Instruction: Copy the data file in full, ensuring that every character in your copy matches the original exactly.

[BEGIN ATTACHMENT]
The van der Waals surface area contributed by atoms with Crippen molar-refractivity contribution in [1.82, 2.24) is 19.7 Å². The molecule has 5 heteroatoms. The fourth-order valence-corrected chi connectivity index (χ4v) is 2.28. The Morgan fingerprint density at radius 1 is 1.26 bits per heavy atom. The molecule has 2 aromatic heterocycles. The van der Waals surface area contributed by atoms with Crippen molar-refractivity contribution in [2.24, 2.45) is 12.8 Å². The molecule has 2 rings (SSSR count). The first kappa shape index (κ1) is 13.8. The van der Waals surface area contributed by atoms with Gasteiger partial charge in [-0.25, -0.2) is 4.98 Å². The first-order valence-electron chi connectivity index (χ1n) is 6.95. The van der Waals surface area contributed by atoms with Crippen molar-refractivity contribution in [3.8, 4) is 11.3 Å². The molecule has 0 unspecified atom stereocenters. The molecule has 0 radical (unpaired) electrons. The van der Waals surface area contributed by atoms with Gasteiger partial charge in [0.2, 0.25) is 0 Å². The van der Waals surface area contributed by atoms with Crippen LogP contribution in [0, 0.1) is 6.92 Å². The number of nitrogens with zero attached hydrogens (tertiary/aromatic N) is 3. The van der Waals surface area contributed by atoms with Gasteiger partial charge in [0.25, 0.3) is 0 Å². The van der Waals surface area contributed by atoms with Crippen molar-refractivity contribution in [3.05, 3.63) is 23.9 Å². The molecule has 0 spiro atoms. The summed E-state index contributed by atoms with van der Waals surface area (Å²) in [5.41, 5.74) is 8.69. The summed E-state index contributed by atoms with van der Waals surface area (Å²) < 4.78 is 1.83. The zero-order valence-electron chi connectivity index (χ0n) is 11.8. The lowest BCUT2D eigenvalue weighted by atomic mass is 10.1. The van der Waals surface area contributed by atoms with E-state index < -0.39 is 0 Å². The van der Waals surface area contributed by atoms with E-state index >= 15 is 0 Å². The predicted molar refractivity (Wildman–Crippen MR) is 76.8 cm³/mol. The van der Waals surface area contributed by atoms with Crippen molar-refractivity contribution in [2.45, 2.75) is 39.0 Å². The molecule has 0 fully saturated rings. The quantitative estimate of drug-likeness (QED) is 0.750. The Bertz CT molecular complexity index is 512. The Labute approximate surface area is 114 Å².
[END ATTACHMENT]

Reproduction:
The van der Waals surface area contributed by atoms with Crippen molar-refractivity contribution in [1.82, 2.24) is 19.7 Å². The molecule has 5 heteroatoms. The fourth-order valence-corrected chi connectivity index (χ4v) is 2.28. The Morgan fingerprint density at radius 1 is 1.26 bits per heavy atom. The molecule has 2 aromatic heterocycles. The van der Waals surface area contributed by atoms with Crippen molar-refractivity contribution in [2.24, 2.45) is 12.8 Å². The molecule has 2 rings (SSSR count). The first kappa shape index (κ1) is 13.8. The van der Waals surface area contributed by atoms with Gasteiger partial charge in [-0.25, -0.2) is 4.98 Å². The first-order valence-electron chi connectivity index (χ1n) is 6.95. The van der Waals surface area contributed by atoms with Crippen molar-refractivity contribution in [3.8, 4) is 11.3 Å². The molecule has 0 unspecified atom stereocenters. The molecule has 0 radical (unpaired) electrons. The van der Waals surface area contributed by atoms with Gasteiger partial charge in [0.2, 0.25) is 0 Å². The van der Waals surface area contributed by atoms with Crippen LogP contribution in [0, 0.1) is 6.92 Å². The number of nitrogens with zero attached hydrogens (tertiary/aromatic N) is 3. The van der Waals surface area contributed by atoms with Gasteiger partial charge in [0.25, 0.3) is 0 Å². The van der Waals surface area contributed by atoms with Crippen molar-refractivity contribution in [3.05, 3.63) is 23.9 Å². The molecule has 0 spiro atoms. The summed E-state index contributed by atoms with van der Waals surface area (Å²) in [5.41, 5.74) is 8.69. The summed E-state index contributed by atoms with van der Waals surface area (Å²) < 4.78 is 1.83. The zero-order valence-electron chi connectivity index (χ0n) is 11.8. The lowest BCUT2D eigenvalue weighted by atomic mass is 10.1. The van der Waals surface area contributed by atoms with E-state index < -0.39 is 0 Å². The van der Waals surface area contributed by atoms with E-state index >= 15 is 0 Å². The predicted molar refractivity (Wildman–Crippen MR) is 76.8 cm³/mol. The van der Waals surface area contributed by atoms with Crippen molar-refractivity contribution in [2.45, 2.75) is 39.0 Å². The molecule has 0 fully saturated rings. The quantitative estimate of drug-likeness (QED) is 0.750. The Bertz CT molecular complexity index is 512. The Labute approximate surface area is 114 Å².